Original Research ARTICLE
Normalcy, race, and biomedical technology in Brazil: the case of low white blood cell count
- 1Federal University of Bahia, Brazil
This article explores the intersection between low-complexity biomedical technologies and ideas about race in Brazil. Using ethnographic material collected in the Northeastern city of Salvador, on the clinical management of low white blood cell count (leukopenia), and debates involving doctors, biomedical scientists and social movement activists on establishing racialised parameters in complete blood count tests, I explore how the notion of normalcy is connected to ideas about racial difference. Taken both at a population and individual bodily level, normalcy serves to contrast local history, portrayed as the result of widespread admixture between groups, with other national contexts, such as that of the United States. While a material body that cannot be classified as racially pure is seen as normal in the contemporary Brazilian context, nevertheless these pure racial types feature discursively as existing in a long lost past of Brazil’s history. At the same time, normalcy can also be locally challenged by certain actors, such as social movement activists, who underline the specific experience of certain racialised bodies, questioning the overarching national narratives of admixture and arguing for the need to recognise these bodies as normal as well, particularly in the context of political struggle for the reduction of social inequalities. These two ways in which normalcy appears articulated with local meanings of race gives way to seemingly contradictory and confronting discourses. Thus, racial categories that are explicitly not identified with admixture are seen as a thing of the past (the history of the Nation) and a thing of the future (a more racially equal country). This can be better comprehended by the process through which different historical discourses on racial difference in Brazil appear in connection with, or as a proxy for, ideas such as Nation, population or gender, originating from different places and moments in history.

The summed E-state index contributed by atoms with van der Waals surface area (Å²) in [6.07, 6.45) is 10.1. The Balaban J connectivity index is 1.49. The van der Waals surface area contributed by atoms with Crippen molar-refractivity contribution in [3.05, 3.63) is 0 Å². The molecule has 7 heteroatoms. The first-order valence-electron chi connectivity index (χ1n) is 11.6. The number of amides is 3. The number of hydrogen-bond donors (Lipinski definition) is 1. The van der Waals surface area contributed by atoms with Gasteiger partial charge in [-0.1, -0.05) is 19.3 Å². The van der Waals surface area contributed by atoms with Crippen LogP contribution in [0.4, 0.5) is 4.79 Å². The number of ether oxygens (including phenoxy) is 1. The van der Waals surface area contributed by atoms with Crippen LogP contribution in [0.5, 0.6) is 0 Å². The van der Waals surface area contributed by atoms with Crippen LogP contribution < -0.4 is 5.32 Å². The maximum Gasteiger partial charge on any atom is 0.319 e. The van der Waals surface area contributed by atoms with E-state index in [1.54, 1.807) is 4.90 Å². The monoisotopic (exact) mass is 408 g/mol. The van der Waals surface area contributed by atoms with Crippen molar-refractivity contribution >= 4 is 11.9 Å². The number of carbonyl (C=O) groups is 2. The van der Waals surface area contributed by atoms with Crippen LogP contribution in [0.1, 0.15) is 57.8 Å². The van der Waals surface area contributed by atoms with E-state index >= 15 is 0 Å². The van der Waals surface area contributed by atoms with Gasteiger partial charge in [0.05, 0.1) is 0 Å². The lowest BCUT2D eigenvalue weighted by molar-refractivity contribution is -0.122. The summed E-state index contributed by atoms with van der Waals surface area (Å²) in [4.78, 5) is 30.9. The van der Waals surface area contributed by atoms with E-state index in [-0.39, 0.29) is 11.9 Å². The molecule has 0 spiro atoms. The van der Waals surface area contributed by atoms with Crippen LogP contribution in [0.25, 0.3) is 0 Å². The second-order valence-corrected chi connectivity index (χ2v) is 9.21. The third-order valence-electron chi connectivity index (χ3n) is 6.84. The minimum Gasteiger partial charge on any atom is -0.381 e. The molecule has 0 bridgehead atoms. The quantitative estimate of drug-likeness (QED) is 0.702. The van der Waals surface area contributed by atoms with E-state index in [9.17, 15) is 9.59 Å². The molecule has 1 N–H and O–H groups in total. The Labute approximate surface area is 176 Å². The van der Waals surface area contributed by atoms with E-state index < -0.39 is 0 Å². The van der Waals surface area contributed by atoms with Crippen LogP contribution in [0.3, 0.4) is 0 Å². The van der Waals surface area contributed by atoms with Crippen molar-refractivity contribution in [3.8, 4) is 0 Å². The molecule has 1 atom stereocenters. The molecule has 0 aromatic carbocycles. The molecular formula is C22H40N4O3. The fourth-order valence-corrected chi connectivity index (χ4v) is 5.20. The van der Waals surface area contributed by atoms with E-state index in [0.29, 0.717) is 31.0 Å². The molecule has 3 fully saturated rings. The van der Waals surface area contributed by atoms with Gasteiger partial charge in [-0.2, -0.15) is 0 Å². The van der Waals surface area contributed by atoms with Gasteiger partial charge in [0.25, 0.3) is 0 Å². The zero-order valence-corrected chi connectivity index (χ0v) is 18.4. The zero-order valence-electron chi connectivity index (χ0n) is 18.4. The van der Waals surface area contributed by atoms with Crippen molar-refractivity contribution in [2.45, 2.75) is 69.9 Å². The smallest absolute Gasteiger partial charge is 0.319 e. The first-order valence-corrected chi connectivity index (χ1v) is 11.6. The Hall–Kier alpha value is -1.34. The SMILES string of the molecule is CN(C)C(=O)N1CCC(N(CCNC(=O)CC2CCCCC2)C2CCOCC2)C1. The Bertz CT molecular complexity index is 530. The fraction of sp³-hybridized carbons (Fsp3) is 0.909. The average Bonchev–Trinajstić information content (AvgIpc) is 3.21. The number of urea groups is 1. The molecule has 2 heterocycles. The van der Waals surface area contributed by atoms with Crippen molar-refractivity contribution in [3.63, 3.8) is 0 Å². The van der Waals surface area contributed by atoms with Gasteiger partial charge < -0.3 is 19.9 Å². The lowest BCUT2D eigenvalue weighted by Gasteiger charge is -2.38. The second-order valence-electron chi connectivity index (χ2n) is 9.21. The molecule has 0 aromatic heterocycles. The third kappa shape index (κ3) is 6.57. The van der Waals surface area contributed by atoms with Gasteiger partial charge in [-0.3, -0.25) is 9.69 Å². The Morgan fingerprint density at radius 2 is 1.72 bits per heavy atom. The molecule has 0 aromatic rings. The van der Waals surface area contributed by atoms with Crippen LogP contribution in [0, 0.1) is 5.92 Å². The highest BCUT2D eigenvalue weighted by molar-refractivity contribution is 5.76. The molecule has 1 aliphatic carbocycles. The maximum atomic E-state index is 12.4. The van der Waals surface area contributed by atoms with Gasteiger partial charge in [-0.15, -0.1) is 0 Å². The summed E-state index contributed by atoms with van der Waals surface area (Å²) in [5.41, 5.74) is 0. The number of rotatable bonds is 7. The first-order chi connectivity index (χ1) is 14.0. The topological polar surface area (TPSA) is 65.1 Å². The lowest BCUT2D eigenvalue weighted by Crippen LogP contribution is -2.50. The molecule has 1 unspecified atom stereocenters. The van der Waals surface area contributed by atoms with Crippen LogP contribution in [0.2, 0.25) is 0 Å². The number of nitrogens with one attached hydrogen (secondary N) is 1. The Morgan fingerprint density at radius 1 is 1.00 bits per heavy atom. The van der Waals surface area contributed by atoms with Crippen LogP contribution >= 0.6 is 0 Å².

Keywords: race, Race Relations, Biomedical Technology, Brazil, Leukopenia
Received: 23 Nov 2018;
Accepted: 08 Nov 2019.
Copyright: © 2019 Calvo-Gonzalez. This is an open-access article distributed under the terms of the Creative Commons Attribution License (CC BY). The use, distribution or reproduction in other forums is permitted, provided the original author(s) and the copyright owner(s) are credited and that the original publication in this journal is cited, in accordance with accepted academic practice. No use, distribution or reproduction is permitted which does not comply with these terms.
* Correspondence: Dr. Elena Calvo-Gonzalez, Federal University of Bahia, Salvador, Brazil, email@example.com